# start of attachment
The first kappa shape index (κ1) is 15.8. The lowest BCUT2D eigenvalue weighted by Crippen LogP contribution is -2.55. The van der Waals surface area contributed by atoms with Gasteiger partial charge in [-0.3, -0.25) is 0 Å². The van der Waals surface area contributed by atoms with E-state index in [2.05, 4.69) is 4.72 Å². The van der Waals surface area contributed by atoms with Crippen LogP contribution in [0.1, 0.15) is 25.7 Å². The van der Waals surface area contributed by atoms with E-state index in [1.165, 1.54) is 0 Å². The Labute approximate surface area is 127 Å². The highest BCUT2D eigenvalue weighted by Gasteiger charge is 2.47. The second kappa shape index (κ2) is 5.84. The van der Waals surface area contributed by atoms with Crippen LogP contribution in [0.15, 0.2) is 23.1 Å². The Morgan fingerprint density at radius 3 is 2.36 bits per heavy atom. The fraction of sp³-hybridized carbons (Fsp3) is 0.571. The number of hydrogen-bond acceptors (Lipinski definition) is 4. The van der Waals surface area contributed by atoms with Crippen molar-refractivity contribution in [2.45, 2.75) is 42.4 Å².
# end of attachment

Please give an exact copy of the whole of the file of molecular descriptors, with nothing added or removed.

The first kappa shape index (κ1) is 15.8. The lowest BCUT2D eigenvalue weighted by Crippen LogP contribution is -2.55. The van der Waals surface area contributed by atoms with Gasteiger partial charge in [-0.3, -0.25) is 0 Å². The van der Waals surface area contributed by atoms with E-state index in [2.05, 4.69) is 4.72 Å². The van der Waals surface area contributed by atoms with Crippen LogP contribution in [0.1, 0.15) is 25.7 Å². The van der Waals surface area contributed by atoms with E-state index in [1.165, 1.54) is 0 Å². The Labute approximate surface area is 127 Å². The highest BCUT2D eigenvalue weighted by Gasteiger charge is 2.47. The second kappa shape index (κ2) is 5.84. The van der Waals surface area contributed by atoms with Crippen LogP contribution in [0.15, 0.2) is 23.1 Å². The Morgan fingerprint density at radius 3 is 2.36 bits per heavy atom. The fraction of sp³-hybridized carbons (Fsp3) is 0.571. The number of hydrogen-bond acceptors (Lipinski definition) is 4. The van der Waals surface area contributed by atoms with Crippen molar-refractivity contribution in [2.45, 2.75) is 42.4 Å².